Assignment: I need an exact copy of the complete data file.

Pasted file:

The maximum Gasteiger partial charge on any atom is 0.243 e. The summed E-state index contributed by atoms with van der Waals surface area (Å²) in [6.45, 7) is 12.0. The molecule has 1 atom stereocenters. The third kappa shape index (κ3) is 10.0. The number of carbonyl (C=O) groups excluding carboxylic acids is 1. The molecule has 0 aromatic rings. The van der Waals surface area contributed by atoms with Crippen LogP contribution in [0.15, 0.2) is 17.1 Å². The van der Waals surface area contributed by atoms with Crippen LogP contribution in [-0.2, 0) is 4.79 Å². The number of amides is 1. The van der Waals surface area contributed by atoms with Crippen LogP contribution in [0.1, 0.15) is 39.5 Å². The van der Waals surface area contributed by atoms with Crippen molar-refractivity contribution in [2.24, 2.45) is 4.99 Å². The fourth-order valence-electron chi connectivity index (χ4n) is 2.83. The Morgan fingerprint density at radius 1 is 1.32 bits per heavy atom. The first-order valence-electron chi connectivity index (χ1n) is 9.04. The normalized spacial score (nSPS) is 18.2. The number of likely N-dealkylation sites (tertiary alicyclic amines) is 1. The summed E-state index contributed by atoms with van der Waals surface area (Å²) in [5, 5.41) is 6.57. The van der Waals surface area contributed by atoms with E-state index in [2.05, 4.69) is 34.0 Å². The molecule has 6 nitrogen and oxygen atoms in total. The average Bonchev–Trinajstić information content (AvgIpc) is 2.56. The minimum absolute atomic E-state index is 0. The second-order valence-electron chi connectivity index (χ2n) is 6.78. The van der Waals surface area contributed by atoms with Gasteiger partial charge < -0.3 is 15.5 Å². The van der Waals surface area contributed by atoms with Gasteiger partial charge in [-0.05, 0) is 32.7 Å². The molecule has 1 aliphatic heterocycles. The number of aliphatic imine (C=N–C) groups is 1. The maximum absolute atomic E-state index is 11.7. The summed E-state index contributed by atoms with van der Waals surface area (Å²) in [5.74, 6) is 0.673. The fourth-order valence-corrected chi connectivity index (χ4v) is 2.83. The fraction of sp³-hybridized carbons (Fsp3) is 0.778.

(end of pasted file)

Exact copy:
The maximum Gasteiger partial charge on any atom is 0.243 e. The summed E-state index contributed by atoms with van der Waals surface area (Å²) in [6.45, 7) is 12.0. The molecule has 1 atom stereocenters. The third kappa shape index (κ3) is 10.0. The number of carbonyl (C=O) groups excluding carboxylic acids is 1. The molecule has 0 aromatic rings. The van der Waals surface area contributed by atoms with Crippen LogP contribution in [0.15, 0.2) is 17.1 Å². The van der Waals surface area contributed by atoms with Crippen LogP contribution in [-0.2, 0) is 4.79 Å². The number of amides is 1. The van der Waals surface area contributed by atoms with Crippen LogP contribution in [0.1, 0.15) is 39.5 Å². The van der Waals surface area contributed by atoms with Crippen molar-refractivity contribution in [2.24, 2.45) is 4.99 Å². The fourth-order valence-electron chi connectivity index (χ4n) is 2.83. The Morgan fingerprint density at radius 1 is 1.32 bits per heavy atom. The first-order valence-electron chi connectivity index (χ1n) is 9.04. The normalized spacial score (nSPS) is 18.2. The number of likely N-dealkylation sites (tertiary alicyclic amines) is 1. The summed E-state index contributed by atoms with van der Waals surface area (Å²) in [5, 5.41) is 6.57. The van der Waals surface area contributed by atoms with E-state index in [2.05, 4.69) is 34.0 Å². The molecule has 6 nitrogen and oxygen atoms in total. The average Bonchev–Trinajstić information content (AvgIpc) is 2.56. The minimum absolute atomic E-state index is 0. The second-order valence-electron chi connectivity index (χ2n) is 6.78. The van der Waals surface area contributed by atoms with Gasteiger partial charge < -0.3 is 15.5 Å². The van der Waals surface area contributed by atoms with Gasteiger partial charge in [-0.05, 0) is 32.7 Å². The molecule has 1 aliphatic heterocycles. The number of aliphatic imine (C=N–C) groups is 1. The maximum absolute atomic E-state index is 11.7. The summed E-state index contributed by atoms with van der Waals surface area (Å²) in [5.74, 6) is 0.673. The fourth-order valence-corrected chi connectivity index (χ4v) is 2.83. The fraction of sp³-hybridized carbons (Fsp3) is 0.778.